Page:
Growing up in the Depression years, money was scarce as hens’ teeth.
There was a little store in the school building. My parents would give me a bag of eggs to take to school to swap for candy from the little school store. The problem was that I had to walk almost a mile to catch the bus and many times, I would fall down and break the eggs. I caught the bus at my grandparents’ house, and would go to my grandmother crying after breaking the eggs and she would replace them.
As I approached my senior year, my father realized I would need money for graduation to pay for things like invitations, my cap and gown, and my senior trip. He came up with the idea of giving me a white faced calf to raise which I could then sell for graduation expenses. Despite the fact I grew up on a farm, I was not really an animal person. I never learned how to milk a cow or ride a horse, and would usually only go around the animals when they were behind the barn gates. However, I knew I needed to take care of that calf if I expected to graduate. I fed it with a bottle at first, then learned how to take care of it, giving it water and food as it grew. I sold that calf to my father 3 times before graduation.
The one thing I loved was butterflies. I had a history teacher that told the most interesting stories about his fetish for catching butterflies. In the summer, he would travel to the Rocky Mountains to look for rare specimens of butterflies, then relate his stories in class. As a result, I chased butterflies and would search for the cocoons before they hatched.
We lived in a farm house with a long hallway that separated the rooms. One of the rooms across the hall was rarely used and it had a chest of drawers in it that my mother seldom opened. I would sneak in that room and store my cocoons in the drawers. The room was not heated and around Christmas time, she would bake cakes and store them in the cold room in the chest of drawers for a few days. Once she opened a drawer and a covey of butterflies came flying out and I heard her scream.
I would mount the butterflies in a collection and every time I hear any reference to the metamorphosis of the monarch butterfly, I think of that drawer full of cocoons.
In the backyard was a very large walnut tree. My mother would speak of walnut as being the aristocrat of wood. She even said that one day we’d plan on selling it for the walnut lumber, that way, we’d have lots of money. It never happened of course, but as a child, I thought that walnut tree was our ticket to wealth and riches.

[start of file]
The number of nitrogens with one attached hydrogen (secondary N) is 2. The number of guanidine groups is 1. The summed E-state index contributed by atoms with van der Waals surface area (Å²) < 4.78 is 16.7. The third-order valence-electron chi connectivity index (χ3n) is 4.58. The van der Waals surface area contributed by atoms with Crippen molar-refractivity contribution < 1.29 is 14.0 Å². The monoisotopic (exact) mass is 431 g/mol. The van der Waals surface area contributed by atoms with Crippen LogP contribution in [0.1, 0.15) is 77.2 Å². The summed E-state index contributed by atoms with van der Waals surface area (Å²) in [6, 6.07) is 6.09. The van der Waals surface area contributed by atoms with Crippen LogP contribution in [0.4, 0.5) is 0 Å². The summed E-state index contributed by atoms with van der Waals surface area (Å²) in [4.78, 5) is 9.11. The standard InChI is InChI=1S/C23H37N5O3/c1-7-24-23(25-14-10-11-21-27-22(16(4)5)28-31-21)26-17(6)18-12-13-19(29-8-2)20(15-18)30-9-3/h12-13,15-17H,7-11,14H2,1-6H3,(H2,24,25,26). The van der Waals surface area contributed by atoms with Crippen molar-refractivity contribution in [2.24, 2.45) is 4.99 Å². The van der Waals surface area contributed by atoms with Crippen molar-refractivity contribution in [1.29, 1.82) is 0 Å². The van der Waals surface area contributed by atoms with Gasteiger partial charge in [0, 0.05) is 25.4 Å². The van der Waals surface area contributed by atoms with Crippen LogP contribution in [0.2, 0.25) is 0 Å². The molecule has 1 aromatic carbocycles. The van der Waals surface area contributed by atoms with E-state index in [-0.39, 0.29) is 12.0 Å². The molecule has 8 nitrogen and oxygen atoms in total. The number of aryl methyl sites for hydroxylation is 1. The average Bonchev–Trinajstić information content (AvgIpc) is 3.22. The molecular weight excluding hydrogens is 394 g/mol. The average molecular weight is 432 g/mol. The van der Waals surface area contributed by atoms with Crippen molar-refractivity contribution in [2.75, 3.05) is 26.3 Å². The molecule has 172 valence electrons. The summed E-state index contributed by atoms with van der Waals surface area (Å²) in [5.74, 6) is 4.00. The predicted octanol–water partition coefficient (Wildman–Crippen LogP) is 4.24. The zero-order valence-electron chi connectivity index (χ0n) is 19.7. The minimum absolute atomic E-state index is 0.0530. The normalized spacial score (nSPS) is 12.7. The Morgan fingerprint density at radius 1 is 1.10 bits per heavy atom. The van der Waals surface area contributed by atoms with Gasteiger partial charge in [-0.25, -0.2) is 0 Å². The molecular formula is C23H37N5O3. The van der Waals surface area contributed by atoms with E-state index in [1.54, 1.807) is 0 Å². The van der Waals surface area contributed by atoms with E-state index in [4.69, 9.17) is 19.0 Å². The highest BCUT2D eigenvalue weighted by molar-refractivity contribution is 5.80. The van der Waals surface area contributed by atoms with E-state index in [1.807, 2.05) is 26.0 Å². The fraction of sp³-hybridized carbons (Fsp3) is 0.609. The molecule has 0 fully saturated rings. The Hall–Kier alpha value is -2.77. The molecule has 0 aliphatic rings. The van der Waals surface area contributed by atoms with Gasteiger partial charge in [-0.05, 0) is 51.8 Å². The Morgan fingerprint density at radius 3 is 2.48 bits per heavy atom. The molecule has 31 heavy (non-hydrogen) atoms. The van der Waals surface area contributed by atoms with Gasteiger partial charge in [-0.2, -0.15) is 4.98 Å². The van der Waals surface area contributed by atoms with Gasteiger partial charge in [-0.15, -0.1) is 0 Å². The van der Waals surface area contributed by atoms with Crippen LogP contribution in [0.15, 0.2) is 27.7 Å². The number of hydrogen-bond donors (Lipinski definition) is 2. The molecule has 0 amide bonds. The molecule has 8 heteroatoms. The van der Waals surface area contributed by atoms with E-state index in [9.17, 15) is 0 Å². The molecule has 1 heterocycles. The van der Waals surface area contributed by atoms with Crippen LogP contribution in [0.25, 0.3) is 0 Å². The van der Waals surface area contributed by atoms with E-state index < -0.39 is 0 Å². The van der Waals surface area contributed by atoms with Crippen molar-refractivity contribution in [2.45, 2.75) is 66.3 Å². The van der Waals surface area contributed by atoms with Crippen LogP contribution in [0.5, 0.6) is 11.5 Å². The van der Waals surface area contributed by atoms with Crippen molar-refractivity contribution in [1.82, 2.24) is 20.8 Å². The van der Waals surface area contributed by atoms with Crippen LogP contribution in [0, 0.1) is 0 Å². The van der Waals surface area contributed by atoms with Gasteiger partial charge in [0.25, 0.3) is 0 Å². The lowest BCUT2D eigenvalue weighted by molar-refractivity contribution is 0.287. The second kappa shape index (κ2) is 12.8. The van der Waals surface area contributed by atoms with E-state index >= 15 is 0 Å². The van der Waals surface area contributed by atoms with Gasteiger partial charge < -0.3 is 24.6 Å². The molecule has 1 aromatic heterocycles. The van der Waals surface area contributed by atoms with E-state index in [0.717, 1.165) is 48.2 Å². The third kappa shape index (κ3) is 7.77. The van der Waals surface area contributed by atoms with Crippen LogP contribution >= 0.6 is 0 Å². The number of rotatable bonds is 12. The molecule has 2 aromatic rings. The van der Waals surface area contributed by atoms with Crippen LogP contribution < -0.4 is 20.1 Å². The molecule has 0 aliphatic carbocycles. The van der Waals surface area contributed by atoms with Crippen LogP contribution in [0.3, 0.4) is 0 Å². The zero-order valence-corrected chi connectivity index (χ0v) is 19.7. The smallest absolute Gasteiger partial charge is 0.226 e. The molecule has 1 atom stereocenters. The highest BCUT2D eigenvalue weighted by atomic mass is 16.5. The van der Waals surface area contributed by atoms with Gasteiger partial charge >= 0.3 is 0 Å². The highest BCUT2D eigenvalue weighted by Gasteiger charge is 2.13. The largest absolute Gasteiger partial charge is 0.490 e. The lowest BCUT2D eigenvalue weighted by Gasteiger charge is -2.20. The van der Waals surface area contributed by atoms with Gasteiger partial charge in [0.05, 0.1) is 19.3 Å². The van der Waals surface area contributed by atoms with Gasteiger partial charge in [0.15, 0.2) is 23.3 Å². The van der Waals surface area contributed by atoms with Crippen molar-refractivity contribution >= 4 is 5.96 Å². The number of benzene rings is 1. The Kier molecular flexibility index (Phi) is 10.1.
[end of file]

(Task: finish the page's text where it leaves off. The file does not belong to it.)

I read everything I could get my hands on, especially newspapers, and dreamed of one day leaving the farm. Reading about the lives of movie stars and the royal family and their lifestyle held such fascination for me. I recall reading about Edward abdicating the throne and about his romance with Wally Simpson. We all gathered around the radio to hear his abdication speech. I thought about that ‘other’ great and wonderful world out there I looked forward to exploring one day. Everything about royalty held such a fascination for me.
Later on, after marrying and moving to Florida, I went to a dentist in West Palm Beach. When I walked out of the dentist into the parking lot , there was Wally Simpson, the wife of the Prince of Wales, getting into a car. It was a highlight of my life to lay eyes on royalty.
Little did I realize one day I would be living in Japan and playing bridge at the Tokyo Press club, with a member of royalty as my partner in the Prince Takamatsu Cup Tournament. It had only been about 5 years before that, as I understood it, that any of the royal family there ventured out from the mote walls. I still have the news clipping with pictures of me playing in the tournament.
I also then wound up doing some part-time work in the movies with stars like Robert Stack and George Sanders. Little did I know dreaming as a child about royalty and movie stars that I would ultimately wind up in contact with them.
We never know the direction our lives may take us, but for me, it has been most interesting—the good, the bad, and the indifferent. In retrospect, I look back and say I must have been around twice.
I know there must be thousands of people out there, from another era and generation, with interesting stories to tell. I hope you use this fascinating medium of computers to blog with me and send your stories.